(Image Courtesy: Readomania)
Hello friends, I’ve been missing from here for a few months now. I have been busy with my own reading and writing. As a lot of you might know, I’m completing my MFA degree on creative writing and that is keeping me really occupied. 🙂
Anyway, today I have a special announcement to make. Popular publishing house, Readomania, is hosting a Crime Writing Festival which will go on for the month of May.
Here’s what you can expect: “Throughout the month, every Tuesday and Thursday, Readomania’s thriller authors will feature in live Twitter discussions and answer your questions on everything ‘thrilling’.
The Readomania Crime Writing Festival will also hold a contest on the best ‘original short crime fiction’, the winner of which will receive an ebook publishing deal with our digital imprint, ReadoShots. There will also be book giveaways to the best question asked twice every week.
So, be on Twitter this whole month of May and tune in to the Readomania Crime Writing Festival 2019. Besides, it would be ‘criminal’ to miss it.
Featured authors: Anurag Anand, Archana Sarat, Ayan Pal, Deepti Menon, Maitrayee Sanyal De, Manjiri Prabhu, Tanushree Podder, Sourabh Mukherjee, Sutapa Basu.”
You can learn more about the festival here: Readomania Crime Writing Festival 2019
I am one of the blogging partners for this festival.
Psychological thrillers are on an all-time boom. Everybody is reading them. Look at the success of The Girl on the Train, Gone Girl and Before I Go To Sleep. But first, let’s talk of what is a psychological thriller? Well, these are thrillers that revolve around the abnormal psychological states of its characters. They usually feature a reduced sense of reality, moral ambiguity and tortured, complex relationships between obsessive and pathological characters.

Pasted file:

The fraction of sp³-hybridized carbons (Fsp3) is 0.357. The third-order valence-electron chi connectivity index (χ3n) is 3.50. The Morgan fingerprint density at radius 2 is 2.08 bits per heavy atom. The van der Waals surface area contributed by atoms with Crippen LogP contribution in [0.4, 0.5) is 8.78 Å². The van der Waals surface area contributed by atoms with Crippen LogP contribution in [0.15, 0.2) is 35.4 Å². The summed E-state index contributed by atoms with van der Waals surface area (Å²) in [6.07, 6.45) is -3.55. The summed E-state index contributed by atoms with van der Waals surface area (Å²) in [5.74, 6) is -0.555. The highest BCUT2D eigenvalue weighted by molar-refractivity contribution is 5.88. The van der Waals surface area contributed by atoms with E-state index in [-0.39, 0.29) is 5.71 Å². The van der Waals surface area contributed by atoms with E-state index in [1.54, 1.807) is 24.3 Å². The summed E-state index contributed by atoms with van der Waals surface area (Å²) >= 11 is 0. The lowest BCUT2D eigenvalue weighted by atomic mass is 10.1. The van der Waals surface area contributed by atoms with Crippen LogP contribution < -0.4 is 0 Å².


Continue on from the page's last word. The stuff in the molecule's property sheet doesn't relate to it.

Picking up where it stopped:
In psychological thrillers, characters often battle their own minds: they try to determine what is real, their own identity, and what is the purpose of life. Amnesia or being in a trance-like state is a common plot device used to explore these questions. Death is almost always the motif of psychological thrillers. Protagonists may be threatened with death, be forced to deal with the deaths of others, or fake their own deaths.
My psychological thriller, Dangle is about a protagonist who hears disembodied voices and meets people who have died. There is a psychotic fear in her mind that she battles to conquer.
There were some specific aspects that I kept in mind while making Dangle, into a psychological thriller. My protagonist was a 20s something, smart, urban, female professional; quite a familiar figure and commonly found in all Indian cities today. I felt this familiarity would help readers relate to her. Once they identified with the protagonist, they could easily become emotionally engrossed in her travails.
I believe the themes of a psychological thriller should also be familiar, such as marriage, family relationships, parenting, sibling rivalry. This makes the readers picture themselves in the story and imagine how they would act if they were thrown in a similar situation. Dangle is about relationships within the protagonist’s family and the way her responses to them change as she peels each layer from her own psyche. I was amazed by the number of readers who wrote back or told me that they had been subjected to similar trauma within the folds of their own family.